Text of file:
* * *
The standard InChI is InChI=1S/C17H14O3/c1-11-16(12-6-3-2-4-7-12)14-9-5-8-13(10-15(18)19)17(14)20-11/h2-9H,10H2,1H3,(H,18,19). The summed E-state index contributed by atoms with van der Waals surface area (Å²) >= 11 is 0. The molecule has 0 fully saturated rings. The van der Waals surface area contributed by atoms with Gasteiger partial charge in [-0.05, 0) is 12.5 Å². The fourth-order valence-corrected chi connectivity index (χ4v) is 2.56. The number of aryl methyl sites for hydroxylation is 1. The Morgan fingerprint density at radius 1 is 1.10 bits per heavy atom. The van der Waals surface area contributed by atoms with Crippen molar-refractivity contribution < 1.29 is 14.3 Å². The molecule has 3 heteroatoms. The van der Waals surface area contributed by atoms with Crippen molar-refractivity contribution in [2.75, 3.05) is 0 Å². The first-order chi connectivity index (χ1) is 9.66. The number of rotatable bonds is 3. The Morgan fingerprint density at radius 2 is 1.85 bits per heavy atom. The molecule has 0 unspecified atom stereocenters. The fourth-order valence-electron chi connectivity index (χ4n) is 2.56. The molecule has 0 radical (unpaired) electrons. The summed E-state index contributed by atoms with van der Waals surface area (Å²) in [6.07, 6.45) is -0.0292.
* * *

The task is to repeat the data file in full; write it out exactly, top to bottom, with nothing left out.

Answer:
The standard InChI is InChI=1S/C17H14O3/c1-11-16(12-6-3-2-4-7-12)14-9-5-8-13(10-15(18)19)17(14)20-11/h2-9H,10H2,1H3,(H,18,19). The summed E-state index contributed by atoms with van der Waals surface area (Å²) >= 11 is 0. The molecule has 0 fully saturated rings. The van der Waals surface area contributed by atoms with Gasteiger partial charge in [-0.05, 0) is 12.5 Å². The fourth-order valence-corrected chi connectivity index (χ4v) is 2.56. The number of aryl methyl sites for hydroxylation is 1. The Morgan fingerprint density at radius 1 is 1.10 bits per heavy atom. The van der Waals surface area contributed by atoms with Crippen molar-refractivity contribution < 1.29 is 14.3 Å². The molecule has 3 heteroatoms. The van der Waals surface area contributed by atoms with Crippen molar-refractivity contribution in [2.75, 3.05) is 0 Å². The first-order chi connectivity index (χ1) is 9.66. The number of rotatable bonds is 3. The Morgan fingerprint density at radius 2 is 1.85 bits per heavy atom. The molecule has 0 unspecified atom stereocenters. The fourth-order valence-electron chi connectivity index (χ4n) is 2.56. The molecule has 0 radical (unpaired) electrons. The summed E-state index contributed by atoms with van der Waals surface area (Å²) in [6.07, 6.45) is -0.0292.